Is there a good way to profile mobile/internet use in Iran? Are Iranians tech savvy?
Yes, there is high internet penetration, and they are definitely tech savvy. Some areas of internet are spotty and some areas have better internet speed than others. It’s not like Canada or the US where there is high speed internet access everywhere but it’s getting better.
Is there high demand for new tools? What do users in Iran expect from their financial services providers?
Iranians are interested in everything new, modern and techie. In terms of their financial services, at the moment, they are looking for services that will allow them to bank outside of Iran as a primary concern, with the sustained ability to send money oversees to children studying overseas, and to receive funds. There’s also a huge need to be able to pay for things on the internet when it comes to foreign purchases.
How does Iran coordinate technology innovations such as online lending with the requirements of Sharia (Islamic law)?
The whole of Iran’s financial services sector, including lending whether online or not, has to comply with Sharia law. But that hasn’t and doesn’t impede innovation. It’s innovation-neutral.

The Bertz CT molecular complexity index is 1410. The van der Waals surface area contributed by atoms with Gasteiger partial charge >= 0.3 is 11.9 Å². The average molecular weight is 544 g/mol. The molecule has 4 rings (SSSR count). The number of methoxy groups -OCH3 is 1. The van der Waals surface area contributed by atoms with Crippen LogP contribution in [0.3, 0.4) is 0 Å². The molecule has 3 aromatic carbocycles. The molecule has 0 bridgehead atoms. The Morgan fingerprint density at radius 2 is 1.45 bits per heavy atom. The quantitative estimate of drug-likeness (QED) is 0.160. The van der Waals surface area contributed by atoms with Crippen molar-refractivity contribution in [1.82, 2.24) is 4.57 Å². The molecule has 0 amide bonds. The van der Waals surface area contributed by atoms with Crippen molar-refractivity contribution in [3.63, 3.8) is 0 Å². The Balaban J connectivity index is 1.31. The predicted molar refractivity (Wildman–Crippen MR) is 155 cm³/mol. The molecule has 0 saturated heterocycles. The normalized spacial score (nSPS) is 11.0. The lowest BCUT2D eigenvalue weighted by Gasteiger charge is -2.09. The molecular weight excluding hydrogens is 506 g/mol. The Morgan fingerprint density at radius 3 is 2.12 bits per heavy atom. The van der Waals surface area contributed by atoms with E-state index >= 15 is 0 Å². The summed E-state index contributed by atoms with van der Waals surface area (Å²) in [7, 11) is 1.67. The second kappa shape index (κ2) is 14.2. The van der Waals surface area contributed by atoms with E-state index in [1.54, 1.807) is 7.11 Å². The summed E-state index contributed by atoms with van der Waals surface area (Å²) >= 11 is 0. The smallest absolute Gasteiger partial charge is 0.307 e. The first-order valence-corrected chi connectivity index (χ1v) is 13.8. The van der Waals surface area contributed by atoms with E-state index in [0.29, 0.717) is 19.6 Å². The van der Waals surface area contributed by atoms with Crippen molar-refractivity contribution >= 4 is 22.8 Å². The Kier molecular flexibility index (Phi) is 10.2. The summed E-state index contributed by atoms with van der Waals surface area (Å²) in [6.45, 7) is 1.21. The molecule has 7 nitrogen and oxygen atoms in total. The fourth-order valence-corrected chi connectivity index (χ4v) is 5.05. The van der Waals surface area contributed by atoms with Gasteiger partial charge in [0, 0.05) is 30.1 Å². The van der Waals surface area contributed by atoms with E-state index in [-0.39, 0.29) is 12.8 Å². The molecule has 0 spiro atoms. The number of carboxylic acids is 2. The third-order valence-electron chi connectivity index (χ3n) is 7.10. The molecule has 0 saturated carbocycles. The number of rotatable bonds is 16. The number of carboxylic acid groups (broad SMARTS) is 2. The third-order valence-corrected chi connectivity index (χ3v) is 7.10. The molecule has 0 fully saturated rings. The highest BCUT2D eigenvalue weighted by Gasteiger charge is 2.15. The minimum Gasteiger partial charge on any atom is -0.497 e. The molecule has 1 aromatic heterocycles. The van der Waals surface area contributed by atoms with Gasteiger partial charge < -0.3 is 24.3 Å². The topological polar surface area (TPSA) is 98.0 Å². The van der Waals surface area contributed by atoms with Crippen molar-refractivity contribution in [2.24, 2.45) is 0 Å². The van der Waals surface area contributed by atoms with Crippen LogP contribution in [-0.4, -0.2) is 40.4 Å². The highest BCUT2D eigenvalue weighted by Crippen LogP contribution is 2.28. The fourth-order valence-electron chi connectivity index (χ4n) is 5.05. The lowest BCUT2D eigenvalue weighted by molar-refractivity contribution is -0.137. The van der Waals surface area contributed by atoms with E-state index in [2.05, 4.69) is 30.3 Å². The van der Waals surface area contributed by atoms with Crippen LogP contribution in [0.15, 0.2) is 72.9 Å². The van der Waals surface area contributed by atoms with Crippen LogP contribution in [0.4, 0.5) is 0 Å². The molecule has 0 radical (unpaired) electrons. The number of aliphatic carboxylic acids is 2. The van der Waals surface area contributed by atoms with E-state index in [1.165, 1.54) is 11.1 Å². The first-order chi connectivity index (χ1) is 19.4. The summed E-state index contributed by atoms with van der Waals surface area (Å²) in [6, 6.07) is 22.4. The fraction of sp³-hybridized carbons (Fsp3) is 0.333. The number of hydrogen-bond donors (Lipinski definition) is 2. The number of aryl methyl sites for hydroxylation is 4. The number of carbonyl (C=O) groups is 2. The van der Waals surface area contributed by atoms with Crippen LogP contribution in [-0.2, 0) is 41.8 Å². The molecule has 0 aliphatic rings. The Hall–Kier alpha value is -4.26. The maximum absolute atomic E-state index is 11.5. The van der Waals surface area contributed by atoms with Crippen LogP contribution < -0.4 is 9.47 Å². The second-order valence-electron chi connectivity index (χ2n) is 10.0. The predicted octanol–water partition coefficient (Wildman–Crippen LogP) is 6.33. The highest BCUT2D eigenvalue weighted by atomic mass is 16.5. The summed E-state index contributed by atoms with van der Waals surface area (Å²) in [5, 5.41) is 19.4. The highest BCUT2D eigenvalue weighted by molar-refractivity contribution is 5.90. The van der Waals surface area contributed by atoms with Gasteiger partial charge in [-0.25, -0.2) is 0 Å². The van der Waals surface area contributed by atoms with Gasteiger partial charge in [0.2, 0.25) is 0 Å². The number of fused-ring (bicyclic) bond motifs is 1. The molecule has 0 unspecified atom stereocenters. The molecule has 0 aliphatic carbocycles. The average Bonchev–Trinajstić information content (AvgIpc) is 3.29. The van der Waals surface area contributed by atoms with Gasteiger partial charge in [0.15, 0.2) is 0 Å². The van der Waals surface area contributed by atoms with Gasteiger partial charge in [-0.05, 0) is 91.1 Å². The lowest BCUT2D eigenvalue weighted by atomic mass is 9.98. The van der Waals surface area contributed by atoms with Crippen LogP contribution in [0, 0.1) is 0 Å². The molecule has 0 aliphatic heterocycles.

Does the introduction of technology aid things for the industry, or complicate matters?
It definitely helps many industries – one area where I think Iran will beat us all shortly is artificial intelligence, and specifically, artificial intelligence in banking and finance. AI is going to wipe out hundreds of thousands of bank employees, mostly tellers and compliance personnel in a few years, both globally and Iran. I have no doubt that Iran will lead in this area by virtue of the sheer size of its population, their ambition, drive and the numbers of students who are studying STEM. No country will be able to compete.
The Iranian rial has tanked in recent years. What impact on fintech investments do you envision as a result?
I think investors look at Iran as an inexpensive place to invest and when you look at the incredibly low salaries for MBAs, lawyers, or other well-educated Iranians who studied at the best schools in North America or the EU, it’s incredibly advantageous for an investor. It means the costs of the investment goes way further and they can obtain incredibly bright, well-educated young employees engaged in a startup.
Is there local money to invest in technology, or will the sector be heavily dependent on foreign money?
It’s a bit of both — there is local financing and also a huge dependence on foreign investment, with the expectation that more investment will come to Iran. Part of the reason we did the first FinTech Conference, as Canadians in Iran in 2015, was to help to light the flame of fintech in Iran with foreign interest. Hopefully it had an impact.
Photo credit: Paul Keller via Visualhunt.com / CC BY